[Next week’s post will turn to Zoic, the visual-effects house responsible for much of Galactica‘s signature visualization and logics of action.]

Counting Down Galactica (1 of 4)

One advantage to serialized narrative of the type I’ve been discussing with my class on TV & New Media this term is the way such stories occasionally align with the flocking of audiences to make a kind of collective reading ritual: conjoined at the internets, we witness each new installment together, previewing, receiving, discussing, digesting in happy cacophony. I remember the thrill of discovering this phenomenon back in the 90s with The X-Files, my first experience with “appointment television,” finding in the nascent USENET newsgroups next day more conversation, concentration, and conspiracy than I could handle. Till then, my pleasures had been too cultishly isolated (Red Dwarf, Mystery Science Theater 3000) or too relegated to reruns and the dislocated arrhythmia of syndication (the original Star Trek and its rebirth — in retrospect, a brilliant piece of franchise engineering — in Next Generation) to coalesce socially.

Nowadays, of course, fannish modes of attentiveness have become the rule rather than the exception, and Battlestar Galactica (followed closely by Lost) is perhaps the most mainstream subcultural artifact going. BSG is winding down, its four-season run drawing to a finish three episodes from tonight’s, and I’ve decided to mark the occasion with my own serial contribution: a set of four blog posts, one each Friday, to count down the end of the series. (I’ve written previously about BSG, and readers hungry for background might wish to check out my Flow essay.)

Even as I invoke the idea of some solid ending, it sounds hollow: for in confronting Galactica in its true multiplicity, one has to acknowledge that BSG has achieved critical mass for franchise immortality, its storyworld spinning off into extensions via TV, film, videogames, and on and on. A new series, Caprica, will be airing soon, along with a telefilm, The Plan, which together shift us into a period of history preceding the events of the current series. Prequelization — that odd retrograde movement into primal scenery — is the first symptom that a property has hit its transmedia singularity, backing and filling the fractal nooks and crannies of its narrative terrain. Let’s be honest, though. It won’t really be about narrative anymore, but instead a kind of rhizomatic self-historicization, an ongoing enterprise of mapping diegetic spacetime in all directions at once. On the textual side, it’s about generating more stories; on the industrial and commercial axis, it’s about maximizing profit returns, strip-mining the concept down to its bedrock. We saw what happened when George Lucas did this to Star Wars; let’s hope BSG doesn’t disappear quite so frictionlessly up its own asshole.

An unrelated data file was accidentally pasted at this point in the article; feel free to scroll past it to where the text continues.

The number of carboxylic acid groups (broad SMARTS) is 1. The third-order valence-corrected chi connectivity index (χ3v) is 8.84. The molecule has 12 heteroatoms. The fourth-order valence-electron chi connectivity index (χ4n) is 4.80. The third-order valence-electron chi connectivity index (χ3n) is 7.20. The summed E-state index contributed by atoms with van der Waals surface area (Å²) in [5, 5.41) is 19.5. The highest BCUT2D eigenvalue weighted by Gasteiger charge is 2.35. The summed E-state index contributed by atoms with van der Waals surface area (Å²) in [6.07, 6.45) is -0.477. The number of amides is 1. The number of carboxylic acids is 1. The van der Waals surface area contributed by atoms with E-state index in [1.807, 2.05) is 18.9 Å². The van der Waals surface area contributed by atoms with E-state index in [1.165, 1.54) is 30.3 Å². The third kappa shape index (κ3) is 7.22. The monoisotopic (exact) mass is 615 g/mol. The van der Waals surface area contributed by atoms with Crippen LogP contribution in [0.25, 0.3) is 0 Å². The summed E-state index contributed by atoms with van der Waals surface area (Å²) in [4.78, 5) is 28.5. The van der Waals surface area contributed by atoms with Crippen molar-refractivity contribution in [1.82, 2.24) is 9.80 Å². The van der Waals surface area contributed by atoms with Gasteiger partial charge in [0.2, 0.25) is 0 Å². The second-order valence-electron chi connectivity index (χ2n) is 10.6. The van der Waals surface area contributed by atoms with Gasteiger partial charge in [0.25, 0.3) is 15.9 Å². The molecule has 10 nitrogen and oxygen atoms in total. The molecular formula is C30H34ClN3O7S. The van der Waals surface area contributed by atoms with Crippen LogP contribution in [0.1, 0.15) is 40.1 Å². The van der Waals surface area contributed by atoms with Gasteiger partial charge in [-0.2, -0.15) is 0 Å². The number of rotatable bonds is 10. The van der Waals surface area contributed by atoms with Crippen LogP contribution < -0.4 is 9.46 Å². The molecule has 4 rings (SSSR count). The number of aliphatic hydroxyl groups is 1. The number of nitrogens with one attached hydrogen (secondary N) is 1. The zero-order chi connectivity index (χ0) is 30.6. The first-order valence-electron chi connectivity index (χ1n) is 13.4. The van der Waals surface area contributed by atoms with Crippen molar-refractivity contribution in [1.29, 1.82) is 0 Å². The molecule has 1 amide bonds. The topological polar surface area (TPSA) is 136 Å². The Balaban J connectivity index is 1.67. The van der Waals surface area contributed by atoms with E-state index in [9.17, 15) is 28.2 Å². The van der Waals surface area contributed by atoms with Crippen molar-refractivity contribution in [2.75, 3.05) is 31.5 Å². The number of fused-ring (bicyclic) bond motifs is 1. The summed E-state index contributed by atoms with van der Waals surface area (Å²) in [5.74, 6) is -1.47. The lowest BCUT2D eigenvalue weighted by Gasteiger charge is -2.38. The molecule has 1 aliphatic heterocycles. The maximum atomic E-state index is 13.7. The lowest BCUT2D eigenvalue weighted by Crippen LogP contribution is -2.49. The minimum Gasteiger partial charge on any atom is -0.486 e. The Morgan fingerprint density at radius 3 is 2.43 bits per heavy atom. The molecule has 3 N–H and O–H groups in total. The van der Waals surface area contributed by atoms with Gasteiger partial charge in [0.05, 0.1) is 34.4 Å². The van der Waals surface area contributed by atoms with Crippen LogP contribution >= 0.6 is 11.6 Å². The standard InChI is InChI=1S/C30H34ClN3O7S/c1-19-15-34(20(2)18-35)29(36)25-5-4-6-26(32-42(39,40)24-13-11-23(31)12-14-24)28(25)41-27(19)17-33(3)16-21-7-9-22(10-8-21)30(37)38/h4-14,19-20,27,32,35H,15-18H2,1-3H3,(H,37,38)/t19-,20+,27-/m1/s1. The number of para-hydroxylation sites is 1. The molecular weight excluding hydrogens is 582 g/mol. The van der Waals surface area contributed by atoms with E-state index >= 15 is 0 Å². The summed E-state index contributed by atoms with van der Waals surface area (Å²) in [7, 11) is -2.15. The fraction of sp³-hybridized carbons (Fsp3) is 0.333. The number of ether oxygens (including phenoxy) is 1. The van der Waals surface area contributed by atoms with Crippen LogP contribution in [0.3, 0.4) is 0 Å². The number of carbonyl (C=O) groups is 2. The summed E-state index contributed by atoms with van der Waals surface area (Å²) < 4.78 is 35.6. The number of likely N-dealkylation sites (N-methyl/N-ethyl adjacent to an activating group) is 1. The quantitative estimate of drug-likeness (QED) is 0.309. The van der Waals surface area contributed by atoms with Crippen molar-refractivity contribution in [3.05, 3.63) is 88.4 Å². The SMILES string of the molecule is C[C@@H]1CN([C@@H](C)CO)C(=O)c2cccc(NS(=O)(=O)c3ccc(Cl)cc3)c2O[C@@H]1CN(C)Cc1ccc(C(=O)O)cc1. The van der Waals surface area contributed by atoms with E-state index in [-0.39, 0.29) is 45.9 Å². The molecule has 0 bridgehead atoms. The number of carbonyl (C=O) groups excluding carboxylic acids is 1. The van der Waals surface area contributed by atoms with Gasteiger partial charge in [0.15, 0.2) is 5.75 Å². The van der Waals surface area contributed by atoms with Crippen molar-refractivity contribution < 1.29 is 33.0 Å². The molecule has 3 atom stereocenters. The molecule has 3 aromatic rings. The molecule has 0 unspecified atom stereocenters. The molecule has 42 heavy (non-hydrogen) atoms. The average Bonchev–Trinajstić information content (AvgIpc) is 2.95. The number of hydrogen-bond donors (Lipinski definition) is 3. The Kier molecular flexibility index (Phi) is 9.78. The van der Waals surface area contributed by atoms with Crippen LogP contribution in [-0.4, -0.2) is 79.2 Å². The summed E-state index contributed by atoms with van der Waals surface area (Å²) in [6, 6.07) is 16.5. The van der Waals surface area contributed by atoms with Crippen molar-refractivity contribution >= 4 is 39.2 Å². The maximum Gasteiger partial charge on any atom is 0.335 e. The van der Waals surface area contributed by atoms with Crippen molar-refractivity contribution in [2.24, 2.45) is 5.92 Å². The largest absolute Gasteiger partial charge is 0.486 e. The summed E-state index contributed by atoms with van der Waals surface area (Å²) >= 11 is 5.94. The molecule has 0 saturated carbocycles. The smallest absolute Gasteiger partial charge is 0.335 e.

All that said, BSG has had a great run, arguably among the finest science-fiction TV series ever, up there with the best sustained stretches of Trek and Doctor Who. It’s mature, dark, intelligent, twisty, devoted to its own premise, and brilliantly cast and filmed. It’s wrapping up this particular incarnation long before series senility sets in — that creeping cancer that overwhelmed The X-Files around season seven and seems to long ago have sapped The Simpsons of its essence — and there is a genuine sense of drama, of something at stake, as the final episodes tick away.

Beyond these generalizations, though, and my eagerness to remain glued to my ringside seat, I don’t have much desire to review the show. Another aspect of serial narrative is that, while it’s unfurling in the realtime of broadcast, it’s like a train rushing by: each episode blurs past, delivering its individual punch, but the ultimate destination (and meaning/quality of the journey) is impossible to discern. There will be time for that, all the time in the world, when the series has concluded and we begin our long scholarship using DVD box sets and the Battlestar Wiki, canonizing favorite characters, arcs, and episodes, remixing our vids and building our model kits. The show will live on, that is, in our vernacular study and reverence of it, and if the franchise does go sour, at least we’ll always have Adama as singularly embodied by Edward James Olmos from 2004-2009. In these “countdown” posts, I’ll focus instead on more global aspects of BSG, from its place in science-fiction history to the aesthetics of its visual effects.